Unnecessary drama and emotional manipulation take away from Tig Notaro's inherently powerful life story.

6.5 /10

Because stand-up comedians make their living from making people laugh, it’s heartbreaking to watch the life of a comedian completely unravel. They say laughter is the best medicine, but few laughs come out of this documentary featuring the somber story of comic Tig Notaro’s personal and medical troubles. Within a three-month span, Notaro endures several life-changing experiences. The first came while working on the set of Lake Bell’s 2013 indie comedy In a World…, where she collapsed from an illness that was later diagnosed as the serious bacterial infection C. Difficile. Then just one week later, her mother—a major influence on Notaro’s humor—died in an accident. Several months later, doctors diagnosed Notaro with invasive stage II breast cancer.

This series of catastrophic events would leave most people begging for mercy, but not Notaro. Only a few days after being diagnosed with cancer, she performed what would become her most famous stand-up routine to date. After being introduced on stage by fellow comedian Ed Helms (The Hangover, The Office), she grabbed the microphone and opened with, “Good evening, hello. I have cancer. How are you? Is everybody having a good time? Diagnosed with cancer.” The claps from the audience quickly fade when they begin to realize she’s speaking the truth. But instead of turning the set into an awkward pity-party, Notaro overcomes this with her ability to tell stories—even sad ones—in a genuinely funny way, causing the audience to erupt with laughter and tears at the same time. The set became a viral hit after comedian Louis C.K. tweeted that it was one of the most masterful comedy sets he’s ever seen.

For those already aware of this live set (which had a successful album release in 2012), much of Tig‘s first half can feel a bit repetitive. The documentary uses several audio clips from the set, displaying her words on-screen with simple, yet effective, typography. Doing so makes listening to these segments easier to watch, especially for someone not hearing these clips for the first time. While the documentary provides some additional insights into Notaro’s personal life, such as detailing with the frustrations of rebuilding her stand-up routine, the film most benefits those most unfamiliar with Notaro’s story.

In Tig’s second half, directors Kristina Goolsby and Ashley York follow Notaro as she prepares for her big performance one year after her life-changing set. But these moments start making the documentary feel more like an intrusive reality television program. In a confessional style interview, Notaro reveals her friendship with In a World… co-star Stephanie Allynne has turned into a crush. The crew then tag along with Notaro and Allynne on a few dates, but just when their relationship begins to blossom, they break-up. And that’s when the film begins to feel manipulative. It uses carefully edited scenes with emotional background music to force unnecessary drama into the documentary. Given the filmmakers’ background in reality television (their credits include Intervention, True Life, and TransGeneration) it’s not surprising to find some of those elements here, but they are noticeable enough to make the tone uneven.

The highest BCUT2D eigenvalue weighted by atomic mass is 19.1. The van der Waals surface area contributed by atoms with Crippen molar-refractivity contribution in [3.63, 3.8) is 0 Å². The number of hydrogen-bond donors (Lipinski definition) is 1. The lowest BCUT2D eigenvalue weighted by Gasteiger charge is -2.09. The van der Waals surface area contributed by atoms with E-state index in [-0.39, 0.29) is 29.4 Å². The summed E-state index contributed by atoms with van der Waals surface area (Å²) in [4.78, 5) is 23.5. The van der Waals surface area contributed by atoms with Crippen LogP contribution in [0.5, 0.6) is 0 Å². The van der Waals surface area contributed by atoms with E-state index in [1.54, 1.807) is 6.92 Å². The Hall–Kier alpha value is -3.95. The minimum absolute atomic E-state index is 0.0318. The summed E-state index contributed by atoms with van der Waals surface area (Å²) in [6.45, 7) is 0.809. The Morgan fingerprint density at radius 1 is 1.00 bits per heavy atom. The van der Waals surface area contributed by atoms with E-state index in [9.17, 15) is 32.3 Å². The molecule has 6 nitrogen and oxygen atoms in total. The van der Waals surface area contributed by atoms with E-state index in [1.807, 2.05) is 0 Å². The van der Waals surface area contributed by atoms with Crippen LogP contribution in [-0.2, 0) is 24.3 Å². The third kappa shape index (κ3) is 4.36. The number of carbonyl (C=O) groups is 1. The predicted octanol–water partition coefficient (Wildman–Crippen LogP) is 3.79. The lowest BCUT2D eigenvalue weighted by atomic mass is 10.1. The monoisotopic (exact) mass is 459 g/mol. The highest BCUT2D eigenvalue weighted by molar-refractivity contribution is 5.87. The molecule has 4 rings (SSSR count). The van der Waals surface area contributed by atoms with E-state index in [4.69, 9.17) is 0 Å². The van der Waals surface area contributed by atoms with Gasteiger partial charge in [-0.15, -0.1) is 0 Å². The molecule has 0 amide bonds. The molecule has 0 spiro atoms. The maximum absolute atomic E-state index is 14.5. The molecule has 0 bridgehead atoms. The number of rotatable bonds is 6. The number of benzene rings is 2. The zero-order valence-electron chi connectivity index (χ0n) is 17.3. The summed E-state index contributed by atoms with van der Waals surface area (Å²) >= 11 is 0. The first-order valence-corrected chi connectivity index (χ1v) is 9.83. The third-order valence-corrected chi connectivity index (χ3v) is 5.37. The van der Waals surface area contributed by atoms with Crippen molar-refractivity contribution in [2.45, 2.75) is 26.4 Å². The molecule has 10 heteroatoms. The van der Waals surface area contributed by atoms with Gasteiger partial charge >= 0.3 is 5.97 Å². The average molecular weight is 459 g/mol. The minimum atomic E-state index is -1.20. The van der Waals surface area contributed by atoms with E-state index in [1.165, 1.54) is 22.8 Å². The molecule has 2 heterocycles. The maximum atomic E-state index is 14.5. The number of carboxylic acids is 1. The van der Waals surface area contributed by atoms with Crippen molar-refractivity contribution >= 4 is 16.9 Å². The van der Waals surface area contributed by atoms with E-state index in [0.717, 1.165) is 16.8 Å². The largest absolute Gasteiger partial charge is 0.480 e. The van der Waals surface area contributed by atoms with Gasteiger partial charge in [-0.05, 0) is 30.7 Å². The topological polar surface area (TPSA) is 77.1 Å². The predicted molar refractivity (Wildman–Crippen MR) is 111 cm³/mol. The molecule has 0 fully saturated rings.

Unfortunately, these manufactured moments make Tig’s undeniably tragic story less effective, so while Tig shows the strength and determination of a comic dealing with hardships while trying to push her material to new boundaries, the extra drama added to the narrative feels unnecessary given the inherently dramatic nature of her situation. As a comedian, Notaro is a natural storyteller, so the film works best when it allows her to share her own story through intimate interviews and archival footage. But by only offering small bits of what feels like the real Tig, the documentary remains too calculated and close to the surface despite its good intentions.

Tig premieres on Netflix on Friday, July 17.

Tig Movie review

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